An interesting argument: That Web browsers were designed based on HyperCard, and that HyperCard’s major flaw was a lack of hypertext links across computers.
How did creator Bill Atkinson define HyperCard? “Simply put, HyperCard is a software erector set that lets non-programmers put together interactive information,” he told the Computer Chronicles in 1987.
When Tim Berners-Lee’s innovation finally became popular in the mid-1990s, HyperCard had already prepared a generation of developers who knew what Netscape was for. That’s why the most apt historical analogy for HyperCard is best adapted not from some failed and forgotten innovation, but from a famous observation about Elvis Presley. Before anyone on the World Wide Web did anything, HyperCard did everything.
This new system for end-user programming from MIT raises a question for me about users’ mental models, which I think is key for computing education (e.g., for figuring out how to do inquiry learning in computer science).
Imagine that you use the system described below: You give the system some examples of text you want transformed, before-and-after. You run the system on some new inputs. It gets it wrong. What happens then? I do believe the authors that they could train the system in three examples, as described below. How hard is it for non-programmers to figure out the right three examples? More interesting: When the system gets it wrong, what do the non-programmers think that the computer is doing, and what examples do they add to clear up the bug?
Technically, the chief challenge in designing the system was handling the explosion of possible interpretations for any group of examples. Suppose that you had a list of times in military format that you wanted to convert to conventional hour-and-minute format. Your first example might be converting “1515” to “3:15.” But which 15 in the first string corresponds to the 15 in the second? It’s even possible that the string “3:15” takes its 1 from the first 1 in “1515” and its 5 from the second 5. Similarly, the first 15 may correspond to the 3, but it’s also possible that all the new strings are supposed to begin with 3’s.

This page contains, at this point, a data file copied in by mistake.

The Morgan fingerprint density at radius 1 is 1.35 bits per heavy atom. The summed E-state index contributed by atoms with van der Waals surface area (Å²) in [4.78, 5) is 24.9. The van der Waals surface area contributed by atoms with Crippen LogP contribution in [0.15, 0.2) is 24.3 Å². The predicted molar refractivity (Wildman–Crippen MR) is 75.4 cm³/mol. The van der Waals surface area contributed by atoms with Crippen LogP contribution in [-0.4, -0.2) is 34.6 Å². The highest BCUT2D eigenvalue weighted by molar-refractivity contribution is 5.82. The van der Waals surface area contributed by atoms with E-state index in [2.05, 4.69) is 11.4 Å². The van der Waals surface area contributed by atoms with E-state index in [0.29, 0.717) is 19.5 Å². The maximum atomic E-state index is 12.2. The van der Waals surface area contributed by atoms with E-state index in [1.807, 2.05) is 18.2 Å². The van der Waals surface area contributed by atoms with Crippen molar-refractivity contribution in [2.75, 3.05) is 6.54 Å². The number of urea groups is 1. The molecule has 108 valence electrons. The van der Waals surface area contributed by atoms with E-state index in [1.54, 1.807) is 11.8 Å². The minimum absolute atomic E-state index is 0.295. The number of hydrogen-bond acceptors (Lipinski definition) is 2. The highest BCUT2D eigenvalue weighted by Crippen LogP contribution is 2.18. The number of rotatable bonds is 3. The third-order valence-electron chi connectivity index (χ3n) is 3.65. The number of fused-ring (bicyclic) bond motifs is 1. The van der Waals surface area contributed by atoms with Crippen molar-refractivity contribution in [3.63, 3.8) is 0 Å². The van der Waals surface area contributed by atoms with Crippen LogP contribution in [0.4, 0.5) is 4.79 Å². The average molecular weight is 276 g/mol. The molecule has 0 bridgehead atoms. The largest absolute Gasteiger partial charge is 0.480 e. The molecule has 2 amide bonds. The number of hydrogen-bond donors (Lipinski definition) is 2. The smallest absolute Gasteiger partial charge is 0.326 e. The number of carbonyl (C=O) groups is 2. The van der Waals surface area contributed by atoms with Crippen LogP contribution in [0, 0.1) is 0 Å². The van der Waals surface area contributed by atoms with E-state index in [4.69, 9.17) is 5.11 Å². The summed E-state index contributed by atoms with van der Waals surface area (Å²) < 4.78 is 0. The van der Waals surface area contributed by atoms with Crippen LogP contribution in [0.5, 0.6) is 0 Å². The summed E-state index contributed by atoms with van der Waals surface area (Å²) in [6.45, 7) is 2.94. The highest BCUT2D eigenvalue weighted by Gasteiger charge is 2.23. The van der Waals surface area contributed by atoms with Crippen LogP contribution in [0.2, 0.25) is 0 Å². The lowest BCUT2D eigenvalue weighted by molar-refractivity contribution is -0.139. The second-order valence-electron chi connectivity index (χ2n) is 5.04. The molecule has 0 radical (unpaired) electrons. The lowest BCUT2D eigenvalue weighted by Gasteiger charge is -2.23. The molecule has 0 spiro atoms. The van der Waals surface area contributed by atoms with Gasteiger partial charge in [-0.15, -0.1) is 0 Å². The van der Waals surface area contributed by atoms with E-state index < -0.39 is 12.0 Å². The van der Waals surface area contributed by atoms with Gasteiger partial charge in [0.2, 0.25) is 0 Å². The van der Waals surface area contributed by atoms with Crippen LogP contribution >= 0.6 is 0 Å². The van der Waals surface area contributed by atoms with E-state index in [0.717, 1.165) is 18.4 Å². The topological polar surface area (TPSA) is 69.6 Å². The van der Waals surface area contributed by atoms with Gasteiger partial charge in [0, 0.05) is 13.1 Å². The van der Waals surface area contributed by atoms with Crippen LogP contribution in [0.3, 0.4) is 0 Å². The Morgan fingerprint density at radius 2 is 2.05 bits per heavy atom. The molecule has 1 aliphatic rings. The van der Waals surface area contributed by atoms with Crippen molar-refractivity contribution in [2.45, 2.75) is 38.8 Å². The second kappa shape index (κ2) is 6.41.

“Typically, we have millions of expressions that actually conform to a single example,” Singh says. “Then we have multiple examples, and I’m going to intersect them to find common expressions that work for all of them.” The trick, Singh explains, was to find a way to represent features shared by many expressions only once each. In experiments, Singh and Gulwani found that they never needed more than three examples in order to train their system.
Study Opens Window Into How Students Hunt for Educational Content Online: But what are they finding?
This reminds me of Brian Dorn’s work, and points out a weakness of this study. Brian went out to check if the knowledge that the students needed was actually in the places where they looked. Morgan’s study is telling us where they’re looking. But it’s not telling us what the students are learning.
It’s nothing new to hear that students supplement their studies with other universities’ online lecture videos. But Ms. Morgan’s research—backed by the National Science Foundation, based on 14 focus-group interviews at a range of colleges, and buttressed by a large online survey going on now—paints a broader picture of how they’re finding content, where they’re getting it, and why they’re using it.
Ms. Morgan borrows the phrase “free-range learning” to describe students’ behavior, and she finds that they generally shop around for content in places educators would endorse. Students seem most favorably inclined to materials from other universities. They mention lecture videos from Stanford and the Massachusetts Institute of Technology far more than the widely publicized Khan Academy, she says. If they’re on a pre-med or health-science track, they prefer recognized “brands” like the Mayo Clinic. Students often seek this outside content due to dissatisfaction with their own professors, Ms. Morgan says.
I’ve talked about RunRev/LiveCode here before. It’s 90% HyperCard, updated to be cross-platform and with enhanced abilities. I mostly agree with the comments below (but not with the critique of Scratch or Logo): It really does seem like an excellent tool for the needs in today’s schools. It’s real programming, you can build things quickly, you can build for desktop or Web or mobile devices, it’s cross platform, and it’s designed to be easily learned. The language is English-like and builds on what we know about how people naively think about programming.
I proposed using this next Fall in a course I’m teaching for graduate students to introduce them to programming. I got shot down. The faculty argued that they didn’t want a “boutique” language. They wanted a “real” language. I do see the point. Audrey Watters and I talked about this a few weeks ago. Students don’t just want knowledge — they want to join a community of practice. The students see or imagine people who do what they want to do, and the students want to learn what they know. Students want to grow to be at the center of some community of practice. Where’s the community of practice for HyperCard-like programming today? Do you see lots of experts who are doing the cool things that you want to do — with HyperCard? The power and expressivity of a language is not enough. Languages today have cultures and communities. To learn a language is to express interest in joining or defining a culture or community. Alan Perlis said, “A language that doesn’t affect the way you think about programming, is not worth knowing.” Today, a language that doesn’t reflect who you want to be, is not worth knowing.